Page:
bout Raccoon: Appearance, biology, life cycle, habitat, diet, behavior

Almost all raccoons are known to have the same markings. The burglar-like, black mask around their eyes is the telltale characteristic of a raccoon. They have gray bodies and thick fur, which keeps them warm during the winter. Their tails are striped gray and black. Their paws are black, with five dexterous toes on each one. They have a pointed nose and long whiskers. Adults range from 24-38 inches in length, and 14-23 pounds in weight. They have been compared to medium-sized bears.

Raccoons are of the family Procyonidae, which is very closely related to the bear family, Ursidae. Red pandas, first thought to be bears, are now classified under Procyonidae. Raccoons encompass 10 different species. While these species are different in size, they all appear almost identical. Raccoons developed the famed dexterity in their paws in order to find food more easily. As a result, they are able to open latches and doors, as well as jars and other implements designed for humans. They have a spiny coating on their front paws to protect them when not in use. Their back paws, however, have bare soles, which causes them to waddle when they walk.

Life Cycle
Adult raccoons typically mate in the late winter or early spring. Their gestation period is between 63 and 65 days. Baby raccoons are referred to as kittens. They produce about 3-5 kittens per litter. The kittens are very light in color, but their masks are visible from birth. They are blind and deaf from birth until their first month of life. They may leave the den at the age of 12 weeks, but may also stay until they are 8 or 9 months old. They typically await the spring after their birth to provide warmth and food outside of the den. Raccoons in captivity can live up to 20 years, but wild ones average about 3 years of life.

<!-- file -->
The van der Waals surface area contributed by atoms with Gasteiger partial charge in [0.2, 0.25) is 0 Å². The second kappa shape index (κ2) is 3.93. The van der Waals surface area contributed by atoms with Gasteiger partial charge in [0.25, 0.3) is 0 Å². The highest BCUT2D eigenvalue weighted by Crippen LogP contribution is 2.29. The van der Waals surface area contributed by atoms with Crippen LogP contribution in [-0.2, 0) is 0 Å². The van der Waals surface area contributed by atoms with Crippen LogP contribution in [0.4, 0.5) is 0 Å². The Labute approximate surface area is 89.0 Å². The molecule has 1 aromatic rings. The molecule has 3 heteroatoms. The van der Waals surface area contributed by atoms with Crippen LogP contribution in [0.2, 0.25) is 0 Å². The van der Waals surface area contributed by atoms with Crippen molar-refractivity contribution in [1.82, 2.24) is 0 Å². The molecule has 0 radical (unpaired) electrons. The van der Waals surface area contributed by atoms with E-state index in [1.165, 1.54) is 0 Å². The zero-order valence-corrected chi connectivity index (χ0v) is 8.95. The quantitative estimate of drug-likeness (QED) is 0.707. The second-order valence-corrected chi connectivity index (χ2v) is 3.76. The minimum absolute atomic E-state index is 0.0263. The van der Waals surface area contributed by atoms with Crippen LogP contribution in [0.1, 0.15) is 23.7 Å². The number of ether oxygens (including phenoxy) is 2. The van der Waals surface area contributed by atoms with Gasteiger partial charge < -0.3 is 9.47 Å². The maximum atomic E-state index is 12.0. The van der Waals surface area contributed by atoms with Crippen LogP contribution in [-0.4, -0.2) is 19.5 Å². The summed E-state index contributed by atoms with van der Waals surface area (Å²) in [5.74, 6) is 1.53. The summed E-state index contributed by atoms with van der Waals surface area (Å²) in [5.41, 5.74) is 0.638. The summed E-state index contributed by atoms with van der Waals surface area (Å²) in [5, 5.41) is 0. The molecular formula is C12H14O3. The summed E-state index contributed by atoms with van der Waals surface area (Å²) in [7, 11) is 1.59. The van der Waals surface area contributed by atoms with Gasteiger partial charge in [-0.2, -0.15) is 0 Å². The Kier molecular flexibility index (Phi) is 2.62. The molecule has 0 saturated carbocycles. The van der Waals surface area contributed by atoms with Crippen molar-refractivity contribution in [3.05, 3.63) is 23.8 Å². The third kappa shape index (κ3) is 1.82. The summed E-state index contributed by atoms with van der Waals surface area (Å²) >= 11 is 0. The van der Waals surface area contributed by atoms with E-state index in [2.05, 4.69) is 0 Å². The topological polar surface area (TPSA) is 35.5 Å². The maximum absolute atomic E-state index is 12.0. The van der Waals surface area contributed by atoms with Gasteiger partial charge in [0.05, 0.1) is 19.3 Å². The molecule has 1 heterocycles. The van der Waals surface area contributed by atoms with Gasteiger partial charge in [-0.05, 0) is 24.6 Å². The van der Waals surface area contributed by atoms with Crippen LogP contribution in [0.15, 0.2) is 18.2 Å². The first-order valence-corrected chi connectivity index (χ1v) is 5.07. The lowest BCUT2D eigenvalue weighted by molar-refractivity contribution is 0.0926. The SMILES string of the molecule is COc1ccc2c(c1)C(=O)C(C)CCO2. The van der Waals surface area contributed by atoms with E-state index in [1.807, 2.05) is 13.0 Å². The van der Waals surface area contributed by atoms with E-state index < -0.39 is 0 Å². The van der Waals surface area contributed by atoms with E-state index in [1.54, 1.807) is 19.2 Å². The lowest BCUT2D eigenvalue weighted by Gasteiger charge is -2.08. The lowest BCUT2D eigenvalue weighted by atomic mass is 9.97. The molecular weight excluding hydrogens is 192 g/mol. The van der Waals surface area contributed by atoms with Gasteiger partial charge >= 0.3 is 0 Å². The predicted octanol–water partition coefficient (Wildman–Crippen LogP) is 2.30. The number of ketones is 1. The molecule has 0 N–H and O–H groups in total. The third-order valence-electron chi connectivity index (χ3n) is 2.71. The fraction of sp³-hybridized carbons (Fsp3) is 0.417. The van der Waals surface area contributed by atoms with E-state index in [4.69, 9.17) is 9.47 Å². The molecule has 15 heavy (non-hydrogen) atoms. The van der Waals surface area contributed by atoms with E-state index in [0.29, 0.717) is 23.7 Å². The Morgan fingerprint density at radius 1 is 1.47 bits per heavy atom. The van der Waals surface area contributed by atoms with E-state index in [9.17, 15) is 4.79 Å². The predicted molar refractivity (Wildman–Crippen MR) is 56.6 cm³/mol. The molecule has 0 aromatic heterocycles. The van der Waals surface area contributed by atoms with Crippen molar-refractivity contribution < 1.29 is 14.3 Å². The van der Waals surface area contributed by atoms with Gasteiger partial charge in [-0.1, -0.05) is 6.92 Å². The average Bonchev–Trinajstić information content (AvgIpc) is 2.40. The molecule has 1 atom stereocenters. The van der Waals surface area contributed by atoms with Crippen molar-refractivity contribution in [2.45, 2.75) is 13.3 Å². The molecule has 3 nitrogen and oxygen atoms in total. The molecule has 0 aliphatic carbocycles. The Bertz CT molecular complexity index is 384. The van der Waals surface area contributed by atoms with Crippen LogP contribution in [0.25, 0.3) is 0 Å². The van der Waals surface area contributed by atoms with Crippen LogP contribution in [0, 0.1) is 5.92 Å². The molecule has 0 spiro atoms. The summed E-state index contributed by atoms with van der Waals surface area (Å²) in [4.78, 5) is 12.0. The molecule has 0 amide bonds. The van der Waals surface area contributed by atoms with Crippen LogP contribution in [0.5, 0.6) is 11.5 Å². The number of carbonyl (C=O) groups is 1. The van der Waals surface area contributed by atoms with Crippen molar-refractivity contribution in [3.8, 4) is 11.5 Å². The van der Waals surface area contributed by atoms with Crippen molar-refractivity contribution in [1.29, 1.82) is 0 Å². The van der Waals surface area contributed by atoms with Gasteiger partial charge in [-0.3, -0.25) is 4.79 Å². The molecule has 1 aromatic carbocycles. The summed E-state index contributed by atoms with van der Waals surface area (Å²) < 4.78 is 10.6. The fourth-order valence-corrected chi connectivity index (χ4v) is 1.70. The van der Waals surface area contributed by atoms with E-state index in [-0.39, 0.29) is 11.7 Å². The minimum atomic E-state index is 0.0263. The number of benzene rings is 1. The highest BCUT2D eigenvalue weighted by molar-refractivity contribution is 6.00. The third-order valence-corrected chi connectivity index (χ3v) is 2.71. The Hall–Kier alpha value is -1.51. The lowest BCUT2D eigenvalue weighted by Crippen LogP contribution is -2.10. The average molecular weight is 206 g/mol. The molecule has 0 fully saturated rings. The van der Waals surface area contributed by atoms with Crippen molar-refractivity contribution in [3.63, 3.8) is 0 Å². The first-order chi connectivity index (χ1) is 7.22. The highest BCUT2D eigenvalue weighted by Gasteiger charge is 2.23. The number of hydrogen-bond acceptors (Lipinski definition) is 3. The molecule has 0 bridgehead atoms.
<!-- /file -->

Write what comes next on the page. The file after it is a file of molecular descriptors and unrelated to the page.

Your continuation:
Raccoons prefer areas with lots of vegetation and water, as these places are rife with food for them. Large forests are popular homes among them, but with the rise of human occupation, they have found their homes just as well among more urban environments. There are plenty of warm attics in which to attempt to build a home. Populated areas will often conserve small, wooded chases to which raccoons and other native animals may flock. Luckily, raccoons are exceptionally versatile and adaptable creatures.

Raccoons are omnivorous; they eat everything from plants and seeds to insects to small animals, road kill, fatty meat, and the like. They are expert dumpster divers, and can render a sizable meal in a populated area. Despite the origin of their meals, they are known to dunk the food in water prior to consumption. It is speculated that this is a result of their sense of touch, which is heightened when their paws are wet.

Raccoons are primarily nocturnal, but they are known to come out during the day as well. They are solitary animals, but they will form loose social circles to protect one another from threats. They build dens in which they spend the majority of their winters; they have an ardent love for their sleep. Some raccoons are able to be domesticated, but it is not advised to attempt to domesticate a raccoon, as they can attack when threatened, and may carry rabies and other diseases.

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